April 22, 2019 at 8:51 am

Imported toxin-producing cutaneous diphtheria— Minnesota, Washington, and New Mexico, 2015–2018.

MMWR Morb Mortal Wkly Rep March 29, 2019 V.68 N.12 P.281-284

Griffith J et al.

Summary

What is already known about this topic?

Cutaneous diphtheria has not been notifiable in the United States since 1980, and U.S. disease incidence data are limited.

What is added by this report?

Toxin-producing Corynebacterium diphtheriae was identified in cutaneous wounds from four U.S. residents after return from international travel. Public health response for toxin-producing diphtheria includes treating patients, providing chemoprophylaxis to close contacts, testing patients and close contacts for C. diphtheriae carriage, and providing diphtheria toxoid–containing vaccine to incompletely immunized patients and close contacts.

What are the implications for public health practice?

Cutaneous toxin-producing diphtheria should be considered in travelers with wound infections who have returned from countries with endemic disease to permit prompt public health response and prevent disease transmission.

 

From September 2015 to March 2018, CDC confirmed four cases of cutaneous diphtheria caused by toxin-producing Corynebacterium diphtheriae in patients from Minnesota (two), Washington (one), and New Mexico (one). All patients had recently returned to the United States after travel to countries where diphtheria is endemic. C. diphtheriae infection was not clinically suspected in any of the patients; treating institutions detected the organism through matrix-assisted laser desorption/ionization–time-of-flight mass spectrometry (MALDI-TOF) testing of wound-derived coryneform isolates. MALDI-TOF is a rapid screening platform that uses mass spectrometry to identify bacterial pathogens. State public health laboratories confirmed C. diphtheriae through culture and sent isolates to CDC’s Pertussis and Diphtheria Laboratory for biotyping, polymerase chain reaction (PCR) testing, and toxin production testing. All isolates were identified as toxin-producing C. diphtheriae. The recommended public health response for cutaneous diphtheria is similar to that for respiratory diphtheria and includes treating the index patient with antibiotics, identifying close contacts and observing them for development of diphtheria, providing chemoprophylaxis to close contacts, testing patients and close contacts for C. diphtheriae carriage in the nose and throat, and providing diphtheria toxoid–containing vaccine to incompletely immunized patients and close contacts. This report summarizes the patient clinical information and response efforts conducted by the Minnesota, Washington, and New Mexico state health departments and CDC and emphasizes that health care providers should consider cutaneous diphtheria as a diagnosis in travelers with wound infections who have returned from countries with endemic diphtheria.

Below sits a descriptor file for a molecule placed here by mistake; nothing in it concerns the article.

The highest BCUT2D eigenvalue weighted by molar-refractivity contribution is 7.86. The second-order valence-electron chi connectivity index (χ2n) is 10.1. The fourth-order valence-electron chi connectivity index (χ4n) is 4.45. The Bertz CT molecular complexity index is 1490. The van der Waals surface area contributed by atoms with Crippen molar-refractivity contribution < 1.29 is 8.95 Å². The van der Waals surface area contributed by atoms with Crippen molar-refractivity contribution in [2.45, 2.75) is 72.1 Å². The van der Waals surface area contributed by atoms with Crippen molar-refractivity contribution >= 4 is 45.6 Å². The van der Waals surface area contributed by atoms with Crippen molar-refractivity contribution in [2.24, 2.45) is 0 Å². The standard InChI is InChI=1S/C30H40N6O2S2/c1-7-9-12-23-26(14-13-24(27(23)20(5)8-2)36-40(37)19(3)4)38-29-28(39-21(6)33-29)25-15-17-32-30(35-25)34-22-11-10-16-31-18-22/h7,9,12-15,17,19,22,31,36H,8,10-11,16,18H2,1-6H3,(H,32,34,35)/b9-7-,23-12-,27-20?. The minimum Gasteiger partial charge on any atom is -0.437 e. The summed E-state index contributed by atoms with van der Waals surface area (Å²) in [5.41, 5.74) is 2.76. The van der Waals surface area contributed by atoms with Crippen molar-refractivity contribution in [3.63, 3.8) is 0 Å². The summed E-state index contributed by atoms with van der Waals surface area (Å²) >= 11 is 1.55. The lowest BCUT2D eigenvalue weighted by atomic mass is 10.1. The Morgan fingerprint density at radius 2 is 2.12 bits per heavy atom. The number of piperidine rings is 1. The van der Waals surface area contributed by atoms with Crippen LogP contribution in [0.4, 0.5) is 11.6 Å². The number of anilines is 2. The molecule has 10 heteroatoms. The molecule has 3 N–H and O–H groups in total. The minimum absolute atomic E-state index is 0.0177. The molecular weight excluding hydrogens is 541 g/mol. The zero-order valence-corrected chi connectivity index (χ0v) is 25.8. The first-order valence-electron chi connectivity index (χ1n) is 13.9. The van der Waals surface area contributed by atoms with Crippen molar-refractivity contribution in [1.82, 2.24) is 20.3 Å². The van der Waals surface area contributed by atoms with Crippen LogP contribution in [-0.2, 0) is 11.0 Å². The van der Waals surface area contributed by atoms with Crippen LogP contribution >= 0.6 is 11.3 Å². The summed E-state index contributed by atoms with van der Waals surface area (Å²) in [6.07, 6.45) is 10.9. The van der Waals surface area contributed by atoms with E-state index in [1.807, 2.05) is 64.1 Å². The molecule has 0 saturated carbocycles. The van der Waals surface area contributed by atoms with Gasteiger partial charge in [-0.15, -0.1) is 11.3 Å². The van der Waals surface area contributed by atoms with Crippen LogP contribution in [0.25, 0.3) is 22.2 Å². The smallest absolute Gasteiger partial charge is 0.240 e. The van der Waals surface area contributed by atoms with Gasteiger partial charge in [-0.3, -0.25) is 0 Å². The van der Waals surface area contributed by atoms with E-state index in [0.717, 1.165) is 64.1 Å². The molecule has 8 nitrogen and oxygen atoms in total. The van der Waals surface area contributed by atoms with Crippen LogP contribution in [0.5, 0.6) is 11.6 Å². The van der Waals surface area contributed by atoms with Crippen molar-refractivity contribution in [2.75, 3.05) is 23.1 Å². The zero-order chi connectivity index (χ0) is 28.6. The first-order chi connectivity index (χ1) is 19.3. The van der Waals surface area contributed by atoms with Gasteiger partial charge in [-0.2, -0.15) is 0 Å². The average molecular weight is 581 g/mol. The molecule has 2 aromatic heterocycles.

FULL TEXT

https://www.cdc.gov/mmwr/volumes/68/wr/mm6812a2.htm?s_cid=mm6812a2_w

PDF

https://www.cdc.gov/mmwr/volumes/68/wr/pdfs/mm6812a2-H.pdf

April 18, 2019 at 9:57 am